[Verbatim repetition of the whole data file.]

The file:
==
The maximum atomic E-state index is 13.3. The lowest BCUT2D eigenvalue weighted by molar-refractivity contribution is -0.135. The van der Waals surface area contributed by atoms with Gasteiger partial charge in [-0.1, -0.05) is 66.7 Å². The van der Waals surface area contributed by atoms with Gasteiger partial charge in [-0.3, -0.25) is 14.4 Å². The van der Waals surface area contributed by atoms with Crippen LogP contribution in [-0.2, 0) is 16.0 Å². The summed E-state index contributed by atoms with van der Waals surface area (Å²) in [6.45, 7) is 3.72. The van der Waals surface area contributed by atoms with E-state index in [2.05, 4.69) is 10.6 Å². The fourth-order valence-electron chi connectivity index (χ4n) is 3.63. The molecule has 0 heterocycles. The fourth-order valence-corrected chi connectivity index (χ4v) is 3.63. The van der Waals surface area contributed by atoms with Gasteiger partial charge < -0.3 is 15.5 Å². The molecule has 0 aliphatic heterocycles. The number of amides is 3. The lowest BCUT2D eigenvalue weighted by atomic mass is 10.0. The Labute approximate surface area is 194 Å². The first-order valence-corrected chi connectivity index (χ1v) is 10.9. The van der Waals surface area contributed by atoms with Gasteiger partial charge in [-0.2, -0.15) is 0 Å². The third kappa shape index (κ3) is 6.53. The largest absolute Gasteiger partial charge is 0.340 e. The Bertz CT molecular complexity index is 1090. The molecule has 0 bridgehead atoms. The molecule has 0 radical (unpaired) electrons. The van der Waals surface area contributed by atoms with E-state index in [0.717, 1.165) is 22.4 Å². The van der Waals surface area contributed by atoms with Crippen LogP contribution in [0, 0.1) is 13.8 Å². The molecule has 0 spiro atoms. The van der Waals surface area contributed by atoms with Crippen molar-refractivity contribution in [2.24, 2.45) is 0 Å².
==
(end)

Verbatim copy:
The maximum atomic E-state index is 13.3. The lowest BCUT2D eigenvalue weighted by molar-refractivity contribution is -0.135. The van der Waals surface area contributed by atoms with Gasteiger partial charge in [-0.1, -0.05) is 66.7 Å². The van der Waals surface area contributed by atoms with Gasteiger partial charge in [-0.3, -0.25) is 14.4 Å². The van der Waals surface area contributed by atoms with Crippen LogP contribution in [-0.2, 0) is 16.0 Å². The summed E-state index contributed by atoms with van der Waals surface area (Å²) in [6.45, 7) is 3.72. The van der Waals surface area contributed by atoms with E-state index in [2.05, 4.69) is 10.6 Å². The fourth-order valence-electron chi connectivity index (χ4n) is 3.63. The molecule has 0 heterocycles. The fourth-order valence-corrected chi connectivity index (χ4v) is 3.63. The van der Waals surface area contributed by atoms with Gasteiger partial charge < -0.3 is 15.5 Å². The molecule has 0 aliphatic heterocycles. The number of amides is 3. The lowest BCUT2D eigenvalue weighted by atomic mass is 10.0. The Labute approximate surface area is 194 Å². The first-order valence-corrected chi connectivity index (χ1v) is 10.9. The van der Waals surface area contributed by atoms with Gasteiger partial charge in [-0.2, -0.15) is 0 Å². The third kappa shape index (κ3) is 6.53. The largest absolute Gasteiger partial charge is 0.340 e. The Bertz CT molecular complexity index is 1090. The molecule has 0 bridgehead atoms. The molecule has 0 radical (unpaired) electrons. The van der Waals surface area contributed by atoms with E-state index in [0.717, 1.165) is 22.4 Å². The van der Waals surface area contributed by atoms with Crippen LogP contribution in [0, 0.1) is 13.8 Å². The molecule has 0 spiro atoms. The van der Waals surface area contributed by atoms with Crippen molar-refractivity contribution in [2.24, 2.45) is 0 Å².